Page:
October is Breast Cancer Screening Awareness Month.
More than 355,000 women were newly diagnosed with breast cancer, and nearly 92,000 women died from the disease across the EU-27 in 2020.En voir plus
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Neonatal screening, also called newborn screening (NBS), allows the early detection and clinical management of newborns with a range of health conditions.
The date for this international NBS day was chosen in honor of Dr. Robert Guthrie, whose birthday is June 28th. In the United States in the 1960s, Dr Guthrie developed the first NBS test for phenylketonuria (PKU), using a drop of blood collected on blotting paper. This blotting paper technique is still used today in all NBS programs. The blood sample is usually collected in the first 3 days of life from the newborn’s heel, or sometimes from their hand.
Technological advances now allow the screening of up to 50 disorders from just a few dried blood spots! Most of these are congenital metabolic disorders and endocrine disorders.
France was a pioneer in NBS, with the setting up of a national screening program in 1972. Since then, more than 35 million newborns have been screened, allowing earlier management of more than 23,500 individuals. In France, the cost of NBS is 100% covered by the health insurance system. NBS is not mandatory, but “refusing screening would be highly detrimental for the child” (Haute Autorité de Santé, HAS).
Six rare diseases are currently screened as part of the NBS program in France: phenylketonuria (PKU), congenital hypothyroidism (CH), sickle cell disease (SCD; overseas, and in mainland France if risk factors identified), congenital adrenal hyperplasia (CAH), cystic fibrosis (CF) , and medium-chain acyl-CoA dehydrogenase deficiency. However, this is much fewer than the more than 20 diseases screened in some European countries, such as in Italy where the NBS program includes up to 31 diseases!
The HAS recommends adding 7 inborn errors of metabolism to the French national NBS program: maple syrup urine disease (MSUD), homocystinuria (HCY), type 1 tyrosinemia (TYR-1), type 1 glutaric aciduria (GA-1), isovaleric acidemia (IVA), long chain hydroxyacyl-CoA dehydrogenase (LCHAD) deficiency, and carnitine uptake defect (CUD).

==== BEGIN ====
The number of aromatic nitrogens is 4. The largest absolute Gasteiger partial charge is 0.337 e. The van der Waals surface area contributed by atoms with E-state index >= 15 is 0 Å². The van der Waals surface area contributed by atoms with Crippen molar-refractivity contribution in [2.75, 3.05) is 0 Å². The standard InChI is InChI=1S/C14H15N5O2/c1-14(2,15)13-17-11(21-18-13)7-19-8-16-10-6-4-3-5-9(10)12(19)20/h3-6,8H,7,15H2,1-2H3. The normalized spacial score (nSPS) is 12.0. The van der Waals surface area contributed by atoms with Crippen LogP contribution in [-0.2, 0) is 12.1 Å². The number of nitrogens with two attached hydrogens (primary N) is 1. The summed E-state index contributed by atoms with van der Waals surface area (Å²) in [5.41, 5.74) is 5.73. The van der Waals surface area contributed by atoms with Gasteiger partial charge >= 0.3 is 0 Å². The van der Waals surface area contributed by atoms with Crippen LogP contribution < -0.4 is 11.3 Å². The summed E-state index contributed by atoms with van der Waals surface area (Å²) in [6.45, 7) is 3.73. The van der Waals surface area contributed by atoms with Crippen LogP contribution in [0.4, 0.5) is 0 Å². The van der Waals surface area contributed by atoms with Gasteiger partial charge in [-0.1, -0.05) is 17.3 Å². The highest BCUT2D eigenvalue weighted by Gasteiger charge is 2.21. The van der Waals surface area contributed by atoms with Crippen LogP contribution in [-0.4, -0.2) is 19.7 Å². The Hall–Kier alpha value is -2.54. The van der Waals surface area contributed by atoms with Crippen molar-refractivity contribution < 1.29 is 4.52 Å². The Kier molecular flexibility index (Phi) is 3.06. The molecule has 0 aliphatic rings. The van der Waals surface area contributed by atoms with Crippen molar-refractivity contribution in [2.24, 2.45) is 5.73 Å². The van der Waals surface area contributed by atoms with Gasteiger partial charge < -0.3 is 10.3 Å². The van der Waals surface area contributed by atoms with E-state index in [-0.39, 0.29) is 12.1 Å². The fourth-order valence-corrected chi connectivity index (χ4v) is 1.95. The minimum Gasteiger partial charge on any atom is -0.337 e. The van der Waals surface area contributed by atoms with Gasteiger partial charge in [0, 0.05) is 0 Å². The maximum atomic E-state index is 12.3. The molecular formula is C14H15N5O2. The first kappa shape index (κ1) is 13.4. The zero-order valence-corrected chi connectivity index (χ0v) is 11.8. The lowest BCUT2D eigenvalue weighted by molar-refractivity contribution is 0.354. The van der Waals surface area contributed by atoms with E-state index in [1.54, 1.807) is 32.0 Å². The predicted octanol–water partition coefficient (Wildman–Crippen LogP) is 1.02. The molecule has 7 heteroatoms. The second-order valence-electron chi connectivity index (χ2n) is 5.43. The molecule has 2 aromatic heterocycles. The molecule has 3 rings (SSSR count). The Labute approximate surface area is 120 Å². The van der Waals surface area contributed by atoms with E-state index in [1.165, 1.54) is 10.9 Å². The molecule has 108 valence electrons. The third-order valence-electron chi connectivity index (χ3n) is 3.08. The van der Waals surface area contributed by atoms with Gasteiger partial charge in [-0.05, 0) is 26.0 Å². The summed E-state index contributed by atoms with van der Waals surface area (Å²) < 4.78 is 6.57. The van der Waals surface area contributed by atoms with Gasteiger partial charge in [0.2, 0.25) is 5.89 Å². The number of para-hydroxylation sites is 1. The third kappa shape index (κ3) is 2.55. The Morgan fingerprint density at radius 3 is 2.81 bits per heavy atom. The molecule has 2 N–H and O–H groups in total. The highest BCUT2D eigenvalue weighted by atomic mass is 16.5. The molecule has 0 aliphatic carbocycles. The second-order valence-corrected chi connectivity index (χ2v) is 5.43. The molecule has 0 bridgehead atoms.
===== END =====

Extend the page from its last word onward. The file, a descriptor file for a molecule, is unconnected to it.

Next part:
June the 27th is World Microbiome Day. This yearly event aims to raise awareness of the diversity of human, animal and environmental microbiomes, and of their effects on health.
Our medical writers at Santé Active Edition – Synergy Pharm have participated in the writing of several scientific articles and reviews on the skin and intestinal microbiomes, highlighting their vital importance for human health, most notably in acne, atopic dermatitis, rosacea, wound healing, and in intestinal disorders. In addition, microbiomes in the environment play a fundamental role in maintaining the balance needed for healthy ecosystems.
Today is MedComms Day! We would like to take this opportunity to tell you about our core business activity: medical and scientific writing.
Our medical communication agency has been serving the pharmaceutical and cosmetics industries, biotech companies, manufacturers of medical devices, healthcare professionals, and the wider scientific research community for more than 30 years. How? Medical communication, and particularly the writing of regulatory and clinical documentation related to the development of drugs and other healthcare products, is an integral part of these sectors.
Our team is passionate about scientific and medical writing: our profession is diverse and enriching with many various missions on many various themes!
Did you know that tobacco is the main risk factor for bladder cancer?
In 75% of cases, bladder cancer is non-invasive but 5-year progression (0.8% – 45%) and recurrence (31% – 78%) rates are high. Patients with this type of cancer must therefore undergo regular examinations to enable early treatment.
Several urinary tests have been developed to overcome the drawbacks of reference examination methods; in particular the invasive nature of cystoscopy, and the problems of sensitivity and of intra- and inter-observer reproducibility associated with cytology.
Malaria is caused by Plasmodium parasites. Among the 5 disease-causing parasite species, Plasmodium (P.) falciparum and P. vivax are the most widespread. They are transmitted to people through the bites of infected female Anopheles mosquitoes.
Every medical writer at Santé Active Édition – Synergy Pharm pays particular attention to keeping informed of new medical writing recommendations, including those concerning medical and scientific article writing.